Dear readers of „
In this editorial, we regret that we have to announce the death of four persons, who all had a special relationship to tobacco science and also to our
Obituaries of Professors Franz Adlkofer and Elmar Richter are printed below.
On March 30th, 2022, Professor Ulrich Mohr passed away at the age of 91. He was a renowned pathologist at the Veterinarian University of Hanover and a co-founder of the Fraunhofer Institute of Toxicology and Experimental Medicine (ITEM) in Hanover. Ulrich Mohr worked for more than four decades on the
On 21st June of this year, Mrs. Ilse Hoffmann passed away. Together with her husband, the late Dr Dietrich Hoffmann, she published a number of milestone papers on the analysis of tobacco smoke and the changing cigarette, some of them also in this
It is our sad duty to inform our readers that Professor Franz Adlkofer died in Paros, Greece on June 18th, 2022 at the age of 86. For us, this sad news came unexpectedly, since from our phone calls several weeks before his death, we got the impression that Franz was physically and mentally in comparatively good health.
Franz Adlkofer studied medicine at Ludwig-Maximilians-University (LMU) Munich and completed his doctorate in 1966 at the Max-Planck-Institute for Biochemistry in Munich with Nobel Laureate Professor Adolf Butenandt acting as one of his supervisors. Between 1965 and 1976 Franz Adlkofer qualified as an internist and habilitated in 1974 at Freie Universität (FU) Berlin.
In September 1976, Professor Franz Adlkofer became director of the scientific department of the Verband der Cigarettenindustrie (VdC) in Hamburg, Germany. He also took over the position of a Scientific Secretary of the Research Council on Smoking and Health, later (1992) transferred to the Stiftung Verhalten und Umwelt (VERUM Foundation), of which Franz Adlkofer became director. Both of us started our collaboration with Franz Adlkofer in 1978, as internal research assistant (GS) and as external statistical advisor for research projects (WDH). Shortly afterwards (in 1980), a research laboratory was established in Munich under the leadership of Professor Helmut Schievelbein, a famous nicotine researcher in Germany, whom Adlkofer succeeded as head of the Munich laboratory in 1986. In these three functions, which he held until 1995, Professor Franz Adlkofer followed a clear and exclusively science-driven strategy with two focus areas: the less harmful cigarette (LHC) and nicotine. A third field of research, which was mainly imposed from outside was the issue of passive smoking (exposure of non-smokers to environmental tobacco smoke, ETS). Adlkofer was convinced that nicotine was central for the use of tobacco products and that harm-reduced products should provide sufficient nicotine to the user and as low levels as possible only of toxicants. For this strategy, it was necessary to investigate all aspects of nicotine, in particular its toxicological and pharmacological effects. In his roles as a secretary of the Research Council on Smoking and Health and director of the VERUM Foundation, he organized two outstanding conferences entitled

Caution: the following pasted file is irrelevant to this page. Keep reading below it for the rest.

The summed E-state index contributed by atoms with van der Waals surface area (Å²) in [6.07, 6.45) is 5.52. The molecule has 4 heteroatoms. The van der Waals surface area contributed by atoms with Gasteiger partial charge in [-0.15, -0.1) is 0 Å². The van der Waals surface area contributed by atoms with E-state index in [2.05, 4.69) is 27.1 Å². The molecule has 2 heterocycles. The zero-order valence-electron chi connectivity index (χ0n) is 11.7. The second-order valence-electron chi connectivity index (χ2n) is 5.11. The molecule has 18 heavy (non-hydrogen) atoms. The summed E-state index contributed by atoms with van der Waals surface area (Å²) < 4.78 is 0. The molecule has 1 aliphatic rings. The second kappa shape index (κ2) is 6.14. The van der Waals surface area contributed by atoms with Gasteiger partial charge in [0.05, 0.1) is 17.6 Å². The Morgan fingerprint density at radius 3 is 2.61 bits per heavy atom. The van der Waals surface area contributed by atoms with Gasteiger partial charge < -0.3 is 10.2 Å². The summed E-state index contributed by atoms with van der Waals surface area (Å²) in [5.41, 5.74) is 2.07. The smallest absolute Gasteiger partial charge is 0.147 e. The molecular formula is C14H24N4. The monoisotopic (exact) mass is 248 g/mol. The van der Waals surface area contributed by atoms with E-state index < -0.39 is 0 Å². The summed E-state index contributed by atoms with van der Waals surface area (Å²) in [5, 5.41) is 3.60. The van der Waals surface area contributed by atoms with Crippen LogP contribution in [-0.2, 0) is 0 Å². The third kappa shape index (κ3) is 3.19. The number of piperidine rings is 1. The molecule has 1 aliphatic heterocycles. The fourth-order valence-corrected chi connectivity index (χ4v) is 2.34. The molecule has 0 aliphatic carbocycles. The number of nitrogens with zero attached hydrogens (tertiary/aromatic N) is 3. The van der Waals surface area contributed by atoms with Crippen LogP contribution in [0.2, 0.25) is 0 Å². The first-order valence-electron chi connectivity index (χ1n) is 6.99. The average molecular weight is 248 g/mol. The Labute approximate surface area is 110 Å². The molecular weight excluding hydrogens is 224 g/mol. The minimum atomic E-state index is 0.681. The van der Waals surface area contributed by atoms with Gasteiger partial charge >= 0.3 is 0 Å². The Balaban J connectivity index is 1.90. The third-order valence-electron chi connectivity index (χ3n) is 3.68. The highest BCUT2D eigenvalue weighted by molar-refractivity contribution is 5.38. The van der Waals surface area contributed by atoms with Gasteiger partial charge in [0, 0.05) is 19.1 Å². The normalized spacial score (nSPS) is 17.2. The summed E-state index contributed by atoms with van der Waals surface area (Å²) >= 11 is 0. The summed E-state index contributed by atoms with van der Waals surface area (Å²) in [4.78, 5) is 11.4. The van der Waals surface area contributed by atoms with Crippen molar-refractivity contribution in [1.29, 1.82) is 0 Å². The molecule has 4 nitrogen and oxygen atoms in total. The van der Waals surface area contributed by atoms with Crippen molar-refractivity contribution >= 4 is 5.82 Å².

Professor Franz Adlkofer served as the editor of “
We both owe Franz Adlkofer a lot in our careers. In particular, his approach of clearly defining a target and trying to achieve it with the best (technical and scientific) methods available is mostly successful, even if sometimes apparently unsurmountable obstacles have to be overcome. Franz Adlkofer is survived by his wife Karin, four children (Michael, Kathrin, Carsten, Julia) and 10 grandchildren. Those who met him will remember Franz Adlkofer as a strong character, who vehemently followed his scientifically-deduced convictions, but who also was a warmhearted person towards those he liked and trusted in.
It is our sad duty to inform our readers that Professor Elmar Richter passed away on June 8th, 2022 at the age of 77. Franky, as he was known by his friends worldwide, finally succumbed to a cancer disease, which he was able to successfully combat with great optimism for more than three years. Until the end, Franky was active as an animal welfare officer for studies at Ludwig-Maximilians-University Munich (LMU). We as editors of
Elmar Richter studied veterinary medicine at LMU and earned his doctoral degree in 1974. He habilitated at the Institute for Pharmacology, Toxicology and Pharmacy at the Veterinary Faculty of LMU with investigations on metabolism of nitrosamines in rats in 1988.
We both came into contact with Professor med. vet. Richter by end of the 1980ies, when his work on tobacco-specific nitrosamines was funded by the German Research Council on Smoking and Health. In the 25 years to follow, TSNA metabolism in various organs
Franky Richter was one of the few and far between scientists in academics who did not shy away from cooperating with scientists working in the tobacco industry. The only precondition for him was that this cooperation must be exclusively based on scientific facts. We know of no serious scientist, who could not accept this prerequisite. Not surprisingly, Professor Richter had to withstand hostilities from parts of the scientific community and the public. However, Franky never became shaky and stood to his convictions.
Franky Richter accepted our invitation to become a member of the Advisory Board of our
Franky is survived by his wife Steffi and his son Basti. All who met him will have warm-hearted recollections of Franky as a humorous and cordial person as well as a sound and excellent scientist.
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